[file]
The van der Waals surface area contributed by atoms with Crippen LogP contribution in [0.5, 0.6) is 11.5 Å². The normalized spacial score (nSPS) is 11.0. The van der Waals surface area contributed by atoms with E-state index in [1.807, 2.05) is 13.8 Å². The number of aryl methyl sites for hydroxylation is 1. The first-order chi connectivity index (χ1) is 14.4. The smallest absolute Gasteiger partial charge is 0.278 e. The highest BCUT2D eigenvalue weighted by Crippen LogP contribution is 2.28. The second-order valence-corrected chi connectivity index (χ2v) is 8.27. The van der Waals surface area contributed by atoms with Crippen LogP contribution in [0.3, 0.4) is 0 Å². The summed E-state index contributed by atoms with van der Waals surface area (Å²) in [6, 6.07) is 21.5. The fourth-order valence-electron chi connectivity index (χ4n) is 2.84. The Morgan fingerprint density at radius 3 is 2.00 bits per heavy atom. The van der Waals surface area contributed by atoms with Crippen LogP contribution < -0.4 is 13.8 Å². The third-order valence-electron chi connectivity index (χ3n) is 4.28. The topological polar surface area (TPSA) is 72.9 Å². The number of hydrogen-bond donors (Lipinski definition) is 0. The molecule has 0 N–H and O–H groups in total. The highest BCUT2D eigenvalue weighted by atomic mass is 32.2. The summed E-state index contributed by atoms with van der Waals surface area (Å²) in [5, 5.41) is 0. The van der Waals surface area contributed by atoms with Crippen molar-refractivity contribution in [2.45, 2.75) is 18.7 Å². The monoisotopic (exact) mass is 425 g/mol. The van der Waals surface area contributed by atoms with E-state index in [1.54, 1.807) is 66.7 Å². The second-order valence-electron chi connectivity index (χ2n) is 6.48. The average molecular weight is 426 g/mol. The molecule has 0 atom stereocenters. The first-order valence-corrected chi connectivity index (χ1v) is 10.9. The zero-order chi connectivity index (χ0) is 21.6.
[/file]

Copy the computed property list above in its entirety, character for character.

The van der Waals surface area contributed by atoms with Crippen LogP contribution in [0.5, 0.6) is 11.5 Å². The normalized spacial score (nSPS) is 11.0. The van der Waals surface area contributed by atoms with E-state index in [1.807, 2.05) is 13.8 Å². The number of aryl methyl sites for hydroxylation is 1. The first-order chi connectivity index (χ1) is 14.4. The smallest absolute Gasteiger partial charge is 0.278 e. The highest BCUT2D eigenvalue weighted by Crippen LogP contribution is 2.28. The second-order valence-corrected chi connectivity index (χ2v) is 8.27. The van der Waals surface area contributed by atoms with Crippen LogP contribution in [0.3, 0.4) is 0 Å². The summed E-state index contributed by atoms with van der Waals surface area (Å²) in [6, 6.07) is 21.5. The fourth-order valence-electron chi connectivity index (χ4n) is 2.84. The Morgan fingerprint density at radius 3 is 2.00 bits per heavy atom. The van der Waals surface area contributed by atoms with Crippen LogP contribution < -0.4 is 13.8 Å². The third-order valence-electron chi connectivity index (χ3n) is 4.28. The topological polar surface area (TPSA) is 72.9 Å². The number of hydrogen-bond donors (Lipinski definition) is 0. The molecule has 0 N–H and O–H groups in total. The highest BCUT2D eigenvalue weighted by atomic mass is 32.2. The summed E-state index contributed by atoms with van der Waals surface area (Å²) in [5, 5.41) is 0. The van der Waals surface area contributed by atoms with Crippen molar-refractivity contribution in [2.45, 2.75) is 18.7 Å². The monoisotopic (exact) mass is 425 g/mol. The van der Waals surface area contributed by atoms with E-state index in [1.54, 1.807) is 66.7 Å². The second-order valence-electron chi connectivity index (χ2n) is 6.48. The average molecular weight is 426 g/mol. The molecule has 0 atom stereocenters. The first-order valence-corrected chi connectivity index (χ1v) is 10.9. The zero-order chi connectivity index (χ0) is 21.6.